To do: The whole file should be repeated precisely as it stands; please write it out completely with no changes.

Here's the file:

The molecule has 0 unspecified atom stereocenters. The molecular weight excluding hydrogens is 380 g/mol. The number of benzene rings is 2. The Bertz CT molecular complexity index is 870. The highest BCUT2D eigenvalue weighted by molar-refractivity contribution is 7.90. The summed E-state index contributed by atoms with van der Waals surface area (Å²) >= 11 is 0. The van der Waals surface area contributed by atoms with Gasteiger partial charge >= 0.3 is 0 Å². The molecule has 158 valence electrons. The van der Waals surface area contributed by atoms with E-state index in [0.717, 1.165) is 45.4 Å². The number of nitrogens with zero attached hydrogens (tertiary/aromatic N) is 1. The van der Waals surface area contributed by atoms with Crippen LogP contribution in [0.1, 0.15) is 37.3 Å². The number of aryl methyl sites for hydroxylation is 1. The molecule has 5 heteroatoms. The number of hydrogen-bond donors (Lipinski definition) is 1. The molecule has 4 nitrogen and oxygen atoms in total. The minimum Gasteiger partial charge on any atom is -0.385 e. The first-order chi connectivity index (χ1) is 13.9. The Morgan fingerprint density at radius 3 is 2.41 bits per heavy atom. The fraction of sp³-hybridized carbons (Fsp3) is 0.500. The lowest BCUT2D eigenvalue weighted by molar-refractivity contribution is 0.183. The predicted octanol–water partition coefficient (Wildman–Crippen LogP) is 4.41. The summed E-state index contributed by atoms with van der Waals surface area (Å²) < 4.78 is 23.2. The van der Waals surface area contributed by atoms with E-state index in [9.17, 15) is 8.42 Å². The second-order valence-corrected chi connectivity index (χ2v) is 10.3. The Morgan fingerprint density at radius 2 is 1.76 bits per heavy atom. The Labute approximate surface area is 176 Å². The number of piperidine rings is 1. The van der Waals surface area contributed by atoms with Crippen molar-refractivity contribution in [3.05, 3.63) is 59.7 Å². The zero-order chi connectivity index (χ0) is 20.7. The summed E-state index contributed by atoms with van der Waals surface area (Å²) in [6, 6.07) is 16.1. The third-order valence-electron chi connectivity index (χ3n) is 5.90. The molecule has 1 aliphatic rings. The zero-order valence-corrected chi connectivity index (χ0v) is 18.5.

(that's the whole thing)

The molecule has 0 unspecified atom stereocenters. The molecular weight excluding hydrogens is 380 g/mol. The number of benzene rings is 2. The Bertz CT molecular complexity index is 870. The highest BCUT2D eigenvalue weighted by molar-refractivity contribution is 7.90. The summed E-state index contributed by atoms with van der Waals surface area (Å²) >= 11 is 0. The van der Waals surface area contributed by atoms with Gasteiger partial charge >= 0.3 is 0 Å². The molecule has 158 valence electrons. The van der Waals surface area contributed by atoms with E-state index in [0.717, 1.165) is 45.4 Å². The number of nitrogens with zero attached hydrogens (tertiary/aromatic N) is 1. The van der Waals surface area contributed by atoms with Crippen LogP contribution in [0.1, 0.15) is 37.3 Å². The number of aryl methyl sites for hydroxylation is 1. The molecule has 5 heteroatoms. The number of hydrogen-bond donors (Lipinski definition) is 1. The molecule has 4 nitrogen and oxygen atoms in total. The minimum Gasteiger partial charge on any atom is -0.385 e. The first-order chi connectivity index (χ1) is 13.9. The Morgan fingerprint density at radius 3 is 2.41 bits per heavy atom. The fraction of sp³-hybridized carbons (Fsp3) is 0.500. The lowest BCUT2D eigenvalue weighted by molar-refractivity contribution is 0.183. The predicted octanol–water partition coefficient (Wildman–Crippen LogP) is 4.41. The summed E-state index contributed by atoms with van der Waals surface area (Å²) < 4.78 is 23.2. The van der Waals surface area contributed by atoms with E-state index in [9.17, 15) is 8.42 Å². The second-order valence-corrected chi connectivity index (χ2v) is 10.3. The Morgan fingerprint density at radius 2 is 1.76 bits per heavy atom. The Labute approximate surface area is 176 Å². The number of piperidine rings is 1. The van der Waals surface area contributed by atoms with Crippen molar-refractivity contribution in [3.05, 3.63) is 59.7 Å². The zero-order chi connectivity index (χ0) is 20.7. The summed E-state index contributed by atoms with van der Waals surface area (Å²) in [6, 6.07) is 16.1. The third-order valence-electron chi connectivity index (χ3n) is 5.90. The molecule has 1 aliphatic rings. The zero-order valence-corrected chi connectivity index (χ0v) is 18.5.